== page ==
Dear Parents, Guardians and Friends
The summer term is a crucial time of year for our Year 10 students taking coursework subjects as a lot of preparation needs to happen before they complete this in Year 11.
One of these subjects is Geography where they complete fieldwork as part of the GCSE course. Mirella in Year 10 said:
On 15th and 16th June, the GCSE geography students went on a trip to Hurst Castle Spit to carry out fieldwork for our topic of UK landscapes. The coach trip was around 2 hours, which included lots of chanting, group singing and a facetime call from Mr Marrison on the other coach.
At the spit, students did a field sketch of the beach landscape and took measurements to explain how waves build up the beach profile.
On the way back, we had a pit stop for ice cream and chips, with a view of the cliffs and sea below. On Friday, the geography department took over the humanities block for the writeup day to evaluate our findings ready for exams next year.
It certainly looked like beautiful weather for ice cream! Thank you to the Geography department for organising the trip.
Year 10 also went to the Natural History Museum Oxford and Pitt Rivers Museum to help inspire them for their coursework next year. Miss Schotting said:
This year the Art Department took 70 year 10 Art students to the Natural History Museum in Oxford and Pitt Rivers Museum on Tuesday 14th June accompanied by Miss Edwards, Mr Fulker, Mrs Styles and Ms Rawlings.
It provided students with an opportunity to make first hand observations of unusual artifacts and produce a valuable set of photographs. The work created on the trip will form the inspirational starting point for a major GCSE coursework project that extends into Year 11.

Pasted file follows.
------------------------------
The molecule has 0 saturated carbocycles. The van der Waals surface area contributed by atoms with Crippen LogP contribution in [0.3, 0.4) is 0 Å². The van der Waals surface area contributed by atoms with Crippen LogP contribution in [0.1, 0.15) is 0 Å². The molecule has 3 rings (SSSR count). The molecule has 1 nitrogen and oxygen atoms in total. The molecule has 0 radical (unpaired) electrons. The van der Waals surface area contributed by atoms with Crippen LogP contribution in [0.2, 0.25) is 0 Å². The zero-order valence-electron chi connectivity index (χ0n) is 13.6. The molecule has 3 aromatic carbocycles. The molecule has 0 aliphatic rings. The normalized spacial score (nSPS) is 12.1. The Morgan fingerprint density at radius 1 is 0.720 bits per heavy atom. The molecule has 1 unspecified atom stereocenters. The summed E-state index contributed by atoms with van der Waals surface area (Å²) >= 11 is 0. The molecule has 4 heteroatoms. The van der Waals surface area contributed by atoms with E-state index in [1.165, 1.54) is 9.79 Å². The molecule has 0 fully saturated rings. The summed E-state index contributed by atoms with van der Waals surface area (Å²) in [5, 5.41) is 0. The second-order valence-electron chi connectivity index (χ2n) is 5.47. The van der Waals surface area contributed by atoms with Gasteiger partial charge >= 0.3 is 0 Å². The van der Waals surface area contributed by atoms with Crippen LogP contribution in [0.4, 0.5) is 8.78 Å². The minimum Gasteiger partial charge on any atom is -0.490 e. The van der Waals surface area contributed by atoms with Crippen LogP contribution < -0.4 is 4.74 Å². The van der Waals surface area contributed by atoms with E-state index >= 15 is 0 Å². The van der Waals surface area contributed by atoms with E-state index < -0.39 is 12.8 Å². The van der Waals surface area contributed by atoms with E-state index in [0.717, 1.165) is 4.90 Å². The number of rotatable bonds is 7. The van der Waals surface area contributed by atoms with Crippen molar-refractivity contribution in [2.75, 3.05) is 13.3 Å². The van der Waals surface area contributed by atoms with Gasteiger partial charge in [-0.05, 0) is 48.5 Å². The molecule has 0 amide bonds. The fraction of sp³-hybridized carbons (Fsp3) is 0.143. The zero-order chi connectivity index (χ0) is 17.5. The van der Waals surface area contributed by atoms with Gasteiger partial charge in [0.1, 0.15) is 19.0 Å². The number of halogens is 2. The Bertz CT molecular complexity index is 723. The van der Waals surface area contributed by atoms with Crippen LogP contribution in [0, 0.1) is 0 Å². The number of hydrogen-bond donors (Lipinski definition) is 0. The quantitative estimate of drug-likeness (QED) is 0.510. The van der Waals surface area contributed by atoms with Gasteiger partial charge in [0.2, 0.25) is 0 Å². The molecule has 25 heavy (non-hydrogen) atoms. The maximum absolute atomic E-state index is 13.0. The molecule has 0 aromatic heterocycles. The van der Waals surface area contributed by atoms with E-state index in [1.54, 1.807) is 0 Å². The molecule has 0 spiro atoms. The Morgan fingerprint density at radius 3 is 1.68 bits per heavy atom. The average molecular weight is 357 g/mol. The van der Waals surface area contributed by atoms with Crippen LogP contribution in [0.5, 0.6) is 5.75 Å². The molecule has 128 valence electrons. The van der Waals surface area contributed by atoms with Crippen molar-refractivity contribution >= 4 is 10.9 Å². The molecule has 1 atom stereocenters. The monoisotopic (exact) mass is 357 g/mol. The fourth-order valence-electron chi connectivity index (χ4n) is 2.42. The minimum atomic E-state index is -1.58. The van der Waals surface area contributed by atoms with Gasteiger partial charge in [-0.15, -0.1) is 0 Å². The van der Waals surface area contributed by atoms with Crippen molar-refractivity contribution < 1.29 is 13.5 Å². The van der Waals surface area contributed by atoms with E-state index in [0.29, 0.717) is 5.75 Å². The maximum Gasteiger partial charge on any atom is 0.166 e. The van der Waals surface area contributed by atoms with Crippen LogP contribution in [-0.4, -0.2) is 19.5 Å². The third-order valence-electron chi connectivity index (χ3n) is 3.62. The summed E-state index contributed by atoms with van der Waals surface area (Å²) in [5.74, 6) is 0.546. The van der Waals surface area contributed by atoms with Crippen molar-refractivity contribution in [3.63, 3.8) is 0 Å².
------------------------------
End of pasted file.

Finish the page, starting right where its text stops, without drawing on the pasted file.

The Natural History Museum is visited by thousands of people every year. It is an inspiring and unique place that houses some of the internationally significant collections of geological and zoological specimens. Our students were mainly inspired by the vast insect and bird collection.
Pitt Rivers was founded in 1884, when General Pitt-Rivers, an influential figure in the development of archaeology and evolutionary anthropology, gave his collection to the University of Oxford. It is an ethnographic and archaeological museum, the objects are not arranged according to geographical or cultural areas but according to type: ‘Magic’, ‘Ritual’, ‘Religion’, ‘Smoking’, ‘Weapons’, ‘Body Art’ or ‘Treatment of Dead Enemies are all displayed to show how there are many ways of being & knowing.
Students were also inspired by the amazing architecture in both museums as beautiful carvings adorned arches and pillars.
Thank you to Mrs Schotting and the art department for leading the trip and to all the members of staff who supported on the day.
Our KS3 masterclass programmed continued last week. Masterclasses are open to anyone to attend and gives students the opportunity to learn about a subject outside the curriculum. The programme is advertised through lessons and on daily briefing.
Mrs Bennett ran a very successful drama session: